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This Norwegian startup thinks it can stop hurricanes . . . with bubbling underwater pipes?

Warmer water on the surface of the ocean makes hurricanes faster. So what if—hear us out—you just used a series of pipes to move colder, deeper water to the surface?

This Norwegian startup thinks it can stop hurricanes . . . with bubbling underwater pipes?
[Photo: OceanTherm]
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Climate change is making hurricanes more violent, and one of the reasons is that warmer oceans make storms gain more speed: A one-degree rise in the surface temperature of the water can increase wind speed as much as 20 miles an hour. But what if technology could cool the water down? Could it help prevent catastrophes?

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That’s the theory behind the still-unproven tech from a Norwegian startup called OceanTherm. In hurricane season, ships would deploy large pipes with holes deep under water, where the water is colder, and then pump in air, which would push cold water bubbles up to the surface. As a storm passed over the cooler water, the change in temperature could prevent a more intense storm.

[Photo: OceanTherm]
CEO Olav Hollingsaeter, a retired submarine officer in the Norwegian Navy, started thinking about the concept after seeing the devastation from Hurricane Katrina. That storm gained strength “due to the very hot sea surface temperature before it made landfall,” he says. “I’m an old submariner and knew that the water is colder deeper down in the ocean. So my thought was, Why don’t we use this cold water in the deep sea mixed with the surface water and thereby reduce the sea surface temperature?” In the more recent case of Hurricane Laura, as another example, the storm traveled over water with a surface temperature of 87 degrees. “If you can manage to bring that sea surface temperature below 80 Fahrenheit, then you trip off the energy source for the hurricane,” Hollingsaeter says. “That’s the theory.”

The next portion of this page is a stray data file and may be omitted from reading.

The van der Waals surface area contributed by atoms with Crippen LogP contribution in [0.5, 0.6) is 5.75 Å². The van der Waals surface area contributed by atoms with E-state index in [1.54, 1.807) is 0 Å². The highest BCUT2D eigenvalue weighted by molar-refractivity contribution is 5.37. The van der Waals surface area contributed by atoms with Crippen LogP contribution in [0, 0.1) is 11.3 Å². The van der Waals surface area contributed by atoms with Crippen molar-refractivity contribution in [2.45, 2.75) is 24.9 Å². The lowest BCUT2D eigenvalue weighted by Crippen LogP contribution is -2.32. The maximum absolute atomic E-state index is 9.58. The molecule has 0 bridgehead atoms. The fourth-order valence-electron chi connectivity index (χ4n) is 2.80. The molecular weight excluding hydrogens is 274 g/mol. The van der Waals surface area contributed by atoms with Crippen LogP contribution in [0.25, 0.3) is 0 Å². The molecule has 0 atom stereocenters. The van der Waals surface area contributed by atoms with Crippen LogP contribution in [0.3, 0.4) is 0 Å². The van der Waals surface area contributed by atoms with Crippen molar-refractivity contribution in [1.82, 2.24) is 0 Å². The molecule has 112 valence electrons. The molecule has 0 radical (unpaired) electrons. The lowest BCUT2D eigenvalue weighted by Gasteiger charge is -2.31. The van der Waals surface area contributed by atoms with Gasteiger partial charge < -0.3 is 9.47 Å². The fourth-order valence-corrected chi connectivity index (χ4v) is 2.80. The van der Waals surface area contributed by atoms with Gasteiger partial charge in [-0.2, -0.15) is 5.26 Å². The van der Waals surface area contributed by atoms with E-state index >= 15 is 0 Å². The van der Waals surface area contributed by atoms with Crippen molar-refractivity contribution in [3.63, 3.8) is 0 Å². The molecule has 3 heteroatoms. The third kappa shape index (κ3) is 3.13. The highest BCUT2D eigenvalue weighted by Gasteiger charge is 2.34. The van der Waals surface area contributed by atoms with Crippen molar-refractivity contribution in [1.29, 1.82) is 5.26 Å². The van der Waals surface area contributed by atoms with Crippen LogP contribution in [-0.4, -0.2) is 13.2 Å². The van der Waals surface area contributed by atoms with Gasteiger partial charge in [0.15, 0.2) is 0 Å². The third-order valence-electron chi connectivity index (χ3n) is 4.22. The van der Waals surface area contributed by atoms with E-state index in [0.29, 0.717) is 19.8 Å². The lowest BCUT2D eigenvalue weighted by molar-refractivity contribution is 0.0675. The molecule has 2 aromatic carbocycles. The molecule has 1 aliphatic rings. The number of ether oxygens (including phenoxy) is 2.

Others have considered similar ideas, including Bill Gates and Stanford climate scientist Ken Caldeira, who filed a patent in 2009 for a system that would both push warm water down from the surface and pull cooler water up (that device doesn’t seem to have moved forward). And many experts are skeptical that the technology will necessarily have its intended effect, in part because of multiple factors that affect how storms grow, not just water temperature. “It’s missing half the problem,” Frank Marks, director of NOAA’s Atlantic Hurricane Research Division, told the Tampa Bay Times when asked about the idea. Changing the ocean temperature at the scale necessary to impact a massive storm could also potentially have unintended consequences, such as causing a drought or another storm elsewhere.

Still, the startup argues that the concept needs more study before it can be dismissed. It plans to begin a two-year pilot with both computer modeling and real-world tests in the Gulf of Mexico. In early tests in cold waters off Norway, the startup demonstrated that it was possible to cool the surface temperature by approximately four degrees Celsius. In Norway, submerged pipes have used bubbles for the opposite purpose for decades—pushing warmer water to the surface to prevent ice.

The pilot will help the company better understand how large this type of system would have to be to work (and what effects it might have on marine life). One version could be permanently installed in a key location, such as between Cuba and Mexico or Cuba and Florida; the startup estimates that it would cost around $500 million to build, and between $80 million to $100 million a year to run. Another version would be mobile, deployed by ships during hurricane season, with lower capital costs but an operating budget of $100 million to $300 million a year. It’s a huge cost, but far lower than the damage that can be wreaked by massive storms. The Congressional Budget Office estimates that hurricane winds, storm surges, and heavy rain cause losses of around $54 billion a year.

About the author

Adele Peters is a staff writer at Fast Company who focuses on solutions to some of the world's largest problems, from climate change to homelessness. Previously, she worked with GOOD, BioLite, and the Sustainable Products and Solutions program at UC Berkeley, and contributed to the second edition of the bestselling book "Worldchanging: A User's Guide for the 21st Century."

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